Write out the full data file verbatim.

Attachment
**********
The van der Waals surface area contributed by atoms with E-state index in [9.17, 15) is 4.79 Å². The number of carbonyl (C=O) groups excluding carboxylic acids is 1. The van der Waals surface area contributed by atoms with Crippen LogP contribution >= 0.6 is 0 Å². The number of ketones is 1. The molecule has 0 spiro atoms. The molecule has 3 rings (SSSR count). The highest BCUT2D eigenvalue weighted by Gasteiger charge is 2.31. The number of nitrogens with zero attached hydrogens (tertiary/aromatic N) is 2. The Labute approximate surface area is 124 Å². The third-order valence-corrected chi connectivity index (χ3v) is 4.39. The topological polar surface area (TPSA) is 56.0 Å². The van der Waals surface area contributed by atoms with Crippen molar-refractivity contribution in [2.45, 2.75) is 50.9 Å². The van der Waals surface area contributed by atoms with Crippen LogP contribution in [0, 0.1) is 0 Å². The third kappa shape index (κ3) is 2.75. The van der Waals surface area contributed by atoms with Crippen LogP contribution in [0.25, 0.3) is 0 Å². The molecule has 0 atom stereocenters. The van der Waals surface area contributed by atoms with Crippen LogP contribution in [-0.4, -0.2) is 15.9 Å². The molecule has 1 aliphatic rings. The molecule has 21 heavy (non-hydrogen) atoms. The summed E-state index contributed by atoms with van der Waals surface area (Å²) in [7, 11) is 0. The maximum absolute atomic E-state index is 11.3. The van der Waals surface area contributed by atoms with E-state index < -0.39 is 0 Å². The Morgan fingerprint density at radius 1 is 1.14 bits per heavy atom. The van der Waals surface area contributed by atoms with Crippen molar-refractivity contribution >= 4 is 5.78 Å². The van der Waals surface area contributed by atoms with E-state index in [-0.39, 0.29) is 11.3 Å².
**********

The van der Waals surface area contributed by atoms with E-state index in [9.17, 15) is 4.79 Å². The number of carbonyl (C=O) groups excluding carboxylic acids is 1. The van der Waals surface area contributed by atoms with Crippen LogP contribution >= 0.6 is 0 Å². The number of ketones is 1. The molecule has 0 spiro atoms. The molecule has 3 rings (SSSR count). The highest BCUT2D eigenvalue weighted by Gasteiger charge is 2.31. The number of nitrogens with zero attached hydrogens (tertiary/aromatic N) is 2. The Labute approximate surface area is 124 Å². The third-order valence-corrected chi connectivity index (χ3v) is 4.39. The topological polar surface area (TPSA) is 56.0 Å². The van der Waals surface area contributed by atoms with Crippen molar-refractivity contribution in [2.45, 2.75) is 50.9 Å². The van der Waals surface area contributed by atoms with Crippen LogP contribution in [0, 0.1) is 0 Å². The third kappa shape index (κ3) is 2.75. The van der Waals surface area contributed by atoms with Crippen LogP contribution in [0.25, 0.3) is 0 Å². The molecule has 0 atom stereocenters. The van der Waals surface area contributed by atoms with Crippen LogP contribution in [-0.4, -0.2) is 15.9 Å². The molecule has 1 aliphatic rings. The molecule has 21 heavy (non-hydrogen) atoms. The summed E-state index contributed by atoms with van der Waals surface area (Å²) in [7, 11) is 0. The maximum absolute atomic E-state index is 11.3. The van der Waals surface area contributed by atoms with E-state index < -0.39 is 0 Å². The Morgan fingerprint density at radius 1 is 1.14 bits per heavy atom. The van der Waals surface area contributed by atoms with Crippen molar-refractivity contribution >= 4 is 5.78 Å². The van der Waals surface area contributed by atoms with E-state index in [-0.39, 0.29) is 11.3 Å².